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Canvs’s Emotional Reactions more accurate and more fluent in social vernacular than traditional sentiment

Millennials have a unique perspective, and they’re not shy to share it. In fact, 56% of Millennials that use Twitter say it is intended for sharing information, and they use it to chronicle their lives in real time. Most Millennials that use Twitter also agree that Tweeting about events makes them more enjoyable, and they are more inclined to follow or contribute to conversation if event-related hashtags are present (1).

Forbes states that Millennials could account for $1.4 trillion in spending, or 30% of total retail sales, by 2020 (2). And according to YuMe’s 2014 Mix & Measure Report, 92% of Millennials access a connected device while watching TV (3). Quickly changing the buying and TV-viewing landscape in America, it is no surprise that studying the social media behaviors of Millennials now is extremely valuable.

Accessing Twitter TV data from Nielsen, Canvs is the only qualitative solution to provide accurate measurement of Emotional Reactions at scale. At our core, we believe that understanding how Millennials emotionally relate to content is the first step in building a meaningful relationship with them. We also know that entertainment content and the unique way in which Millennials emote are much more complex than the positive-negative-neutral paradigm adopted by most sentiment analysis tools. Our emotional lexicon, therefore, is composed of countless permutations of real ways Millennials speak.



To that end, we used MTV’s Teen Wolf, a series popular among Millennials (4), to conduct an experiment. We compared emotional conversation to the Season 5 finale, as captured by Canvs, against an industry-standard implementation of the SentiWordnet Sentiment Analysis built on top of the WordNet project from Princeton University.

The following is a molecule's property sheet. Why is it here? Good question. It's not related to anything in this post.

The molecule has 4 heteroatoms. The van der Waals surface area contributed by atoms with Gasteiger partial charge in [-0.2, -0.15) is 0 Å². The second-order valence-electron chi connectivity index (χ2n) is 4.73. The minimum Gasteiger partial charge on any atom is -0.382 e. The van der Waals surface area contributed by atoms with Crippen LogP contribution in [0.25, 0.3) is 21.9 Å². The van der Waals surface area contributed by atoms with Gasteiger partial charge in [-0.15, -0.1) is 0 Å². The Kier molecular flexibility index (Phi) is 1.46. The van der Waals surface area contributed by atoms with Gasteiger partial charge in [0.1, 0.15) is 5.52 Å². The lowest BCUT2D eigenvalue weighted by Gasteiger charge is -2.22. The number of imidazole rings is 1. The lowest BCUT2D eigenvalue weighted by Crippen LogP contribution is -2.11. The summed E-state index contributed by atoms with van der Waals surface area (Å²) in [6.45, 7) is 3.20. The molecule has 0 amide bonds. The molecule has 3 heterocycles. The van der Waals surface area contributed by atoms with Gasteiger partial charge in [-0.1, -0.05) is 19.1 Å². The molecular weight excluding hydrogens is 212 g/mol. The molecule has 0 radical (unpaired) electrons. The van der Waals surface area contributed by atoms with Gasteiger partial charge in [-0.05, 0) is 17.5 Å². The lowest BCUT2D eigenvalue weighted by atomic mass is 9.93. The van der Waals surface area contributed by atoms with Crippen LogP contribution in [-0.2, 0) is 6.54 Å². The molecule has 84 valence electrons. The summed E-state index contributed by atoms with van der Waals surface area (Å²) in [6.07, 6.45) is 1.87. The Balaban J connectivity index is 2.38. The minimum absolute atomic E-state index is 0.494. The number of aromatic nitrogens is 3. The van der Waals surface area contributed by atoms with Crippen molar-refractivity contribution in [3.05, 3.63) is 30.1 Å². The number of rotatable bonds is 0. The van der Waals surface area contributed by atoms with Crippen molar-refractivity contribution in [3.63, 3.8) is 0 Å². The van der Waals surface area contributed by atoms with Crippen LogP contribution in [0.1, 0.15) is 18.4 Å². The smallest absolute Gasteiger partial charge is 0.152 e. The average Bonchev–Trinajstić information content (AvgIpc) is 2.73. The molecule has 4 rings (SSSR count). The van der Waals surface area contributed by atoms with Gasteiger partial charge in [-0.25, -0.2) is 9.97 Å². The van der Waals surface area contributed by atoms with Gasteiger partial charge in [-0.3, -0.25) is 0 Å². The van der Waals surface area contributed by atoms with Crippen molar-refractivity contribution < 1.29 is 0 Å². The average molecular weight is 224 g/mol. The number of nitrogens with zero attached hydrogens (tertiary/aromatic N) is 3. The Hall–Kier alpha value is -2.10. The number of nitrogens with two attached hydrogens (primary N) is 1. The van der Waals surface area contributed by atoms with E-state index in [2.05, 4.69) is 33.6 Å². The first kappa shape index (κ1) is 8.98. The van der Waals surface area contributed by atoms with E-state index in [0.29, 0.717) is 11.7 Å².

We found that sentiment analysis was unable to understand 67% of Millennial’s Emotional Reactions to the Teen Wolf finale. Unlike Canvs, sentiment analysis offers a simplicity of analysis and is not able to keep up with the ever-evolving pace of Social TV vernacular. Our results concluded that emotional analysis, as measured by Canvs, understood more accurately how Millennials actually feel than traditional sentiment analysis, validating Canvs as an authority in emotional analysis.


Key Findings


Canvs was 200% more accurate than sentiment analysis at parsing through how Millennials felt about the Season 5 finale of Teen Wolf.


If you take 100 Emotional Reactions as defined by Canvs, sentiment analysis missed 55, miscategorized 12, and correctly identified 33.


“OMG” and “WTF” accounted for more than 13% of all Reactions to the S5 finale of Teen Wolf, which sentiment analysis altogether ignored as indicative for analysis.


From misspellings to slang, not understanding the complex nuances of the English language used by Millennials to express their emotions means not truly understanding Millennials. The unique vernacular that Millennials use — along with their penchant for social media expression — is one of the distinguishing attributes of this generation. Because of this, Canvs is uniquely positioned to not only comprehend Millennials, but their emotional investment to content, as well.

(1) Moy, Aaron. “Four insights about millennials on Twitter.” Twitter. 09 July 2014.
(2) Shin, Laura. “How The Millennial Generation Could Affect The Economy Over The Next Five Years.” Forbes. 30 April 2015.
(3) Marshall, Carla. “92% of U.S. Millennials Turn to Second Screens While Watching TV.” reelseo. 05 June 2014.
(4) “MTV’s ‘Scream’ Premiere Grows to 6 Million Cumulative Total Viewers in Live +3 Ratings.” TV by the Numbers. 06 July 2015.


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